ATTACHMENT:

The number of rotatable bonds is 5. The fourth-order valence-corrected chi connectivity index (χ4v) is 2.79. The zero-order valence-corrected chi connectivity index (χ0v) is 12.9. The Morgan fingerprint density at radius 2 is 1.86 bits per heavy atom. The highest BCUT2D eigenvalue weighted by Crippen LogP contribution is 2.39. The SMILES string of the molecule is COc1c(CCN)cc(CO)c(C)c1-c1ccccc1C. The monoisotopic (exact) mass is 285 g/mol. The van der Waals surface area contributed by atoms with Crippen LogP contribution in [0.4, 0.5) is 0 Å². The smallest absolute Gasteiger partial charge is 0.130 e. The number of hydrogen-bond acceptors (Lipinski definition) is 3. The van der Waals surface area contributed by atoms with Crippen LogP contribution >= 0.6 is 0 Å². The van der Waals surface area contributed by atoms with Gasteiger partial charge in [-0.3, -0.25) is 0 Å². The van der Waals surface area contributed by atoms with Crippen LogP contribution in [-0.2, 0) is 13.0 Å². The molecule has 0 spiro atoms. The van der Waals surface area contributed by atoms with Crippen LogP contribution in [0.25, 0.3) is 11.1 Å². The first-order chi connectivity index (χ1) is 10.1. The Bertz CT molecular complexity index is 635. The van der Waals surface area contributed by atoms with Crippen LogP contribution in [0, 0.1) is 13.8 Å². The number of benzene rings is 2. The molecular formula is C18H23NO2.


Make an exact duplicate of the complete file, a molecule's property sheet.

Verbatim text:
The number of rotatable bonds is 5. The fourth-order valence-corrected chi connectivity index (χ4v) is 2.79. The zero-order valence-corrected chi connectivity index (χ0v) is 12.9. The Morgan fingerprint density at radius 2 is 1.86 bits per heavy atom. The highest BCUT2D eigenvalue weighted by Crippen LogP contribution is 2.39. The SMILES string of the molecule is COc1c(CCN)cc(CO)c(C)c1-c1ccccc1C. The monoisotopic (exact) mass is 285 g/mol. The van der Waals surface area contributed by atoms with Crippen LogP contribution in [0.4, 0.5) is 0 Å². The smallest absolute Gasteiger partial charge is 0.130 e. The number of hydrogen-bond acceptors (Lipinski definition) is 3. The van der Waals surface area contributed by atoms with Crippen LogP contribution >= 0.6 is 0 Å². The van der Waals surface area contributed by atoms with Gasteiger partial charge in [-0.3, -0.25) is 0 Å². The van der Waals surface area contributed by atoms with Crippen LogP contribution in [-0.2, 0) is 13.0 Å². The molecule has 0 spiro atoms. The van der Waals surface area contributed by atoms with Crippen LogP contribution in [0.25, 0.3) is 11.1 Å². The first-order chi connectivity index (χ1) is 10.1. The Bertz CT molecular complexity index is 635. The van der Waals surface area contributed by atoms with Crippen LogP contribution in [0, 0.1) is 13.8 Å². The number of benzene rings is 2. The molecular formula is C18H23NO2.